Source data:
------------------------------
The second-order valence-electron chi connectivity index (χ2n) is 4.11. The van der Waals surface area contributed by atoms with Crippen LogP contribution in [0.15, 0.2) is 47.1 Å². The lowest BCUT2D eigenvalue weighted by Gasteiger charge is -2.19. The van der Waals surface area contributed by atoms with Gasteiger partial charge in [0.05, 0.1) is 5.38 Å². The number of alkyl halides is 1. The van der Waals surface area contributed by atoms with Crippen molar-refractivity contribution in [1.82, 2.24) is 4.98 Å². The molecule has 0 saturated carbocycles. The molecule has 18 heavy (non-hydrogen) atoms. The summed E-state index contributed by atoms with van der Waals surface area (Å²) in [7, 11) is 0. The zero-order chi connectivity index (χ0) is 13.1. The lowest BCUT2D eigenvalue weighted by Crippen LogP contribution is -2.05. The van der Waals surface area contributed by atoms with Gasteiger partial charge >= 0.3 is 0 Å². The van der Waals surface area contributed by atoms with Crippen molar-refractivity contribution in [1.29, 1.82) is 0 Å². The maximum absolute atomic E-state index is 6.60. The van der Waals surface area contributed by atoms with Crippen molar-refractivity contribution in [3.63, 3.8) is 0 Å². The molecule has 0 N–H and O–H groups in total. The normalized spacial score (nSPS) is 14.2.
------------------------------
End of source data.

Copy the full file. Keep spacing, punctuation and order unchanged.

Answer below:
The second-order valence-electron chi connectivity index (χ2n) is 4.11. The van der Waals surface area contributed by atoms with Crippen LogP contribution in [0.15, 0.2) is 47.1 Å². The lowest BCUT2D eigenvalue weighted by Gasteiger charge is -2.19. The van der Waals surface area contributed by atoms with Gasteiger partial charge in [0.05, 0.1) is 5.38 Å². The number of alkyl halides is 1. The van der Waals surface area contributed by atoms with Crippen molar-refractivity contribution in [1.82, 2.24) is 4.98 Å². The molecule has 0 saturated carbocycles. The molecule has 18 heavy (non-hydrogen) atoms. The summed E-state index contributed by atoms with van der Waals surface area (Å²) in [7, 11) is 0. The zero-order chi connectivity index (χ0) is 13.1. The lowest BCUT2D eigenvalue weighted by Crippen LogP contribution is -2.05. The van der Waals surface area contributed by atoms with Gasteiger partial charge >= 0.3 is 0 Å². The van der Waals surface area contributed by atoms with Crippen molar-refractivity contribution in [1.29, 1.82) is 0 Å². The maximum absolute atomic E-state index is 6.60. The van der Waals surface area contributed by atoms with Crippen molar-refractivity contribution in [3.63, 3.8) is 0 Å². The molecule has 0 N–H and O–H groups in total. The normalized spacial score (nSPS) is 14.2.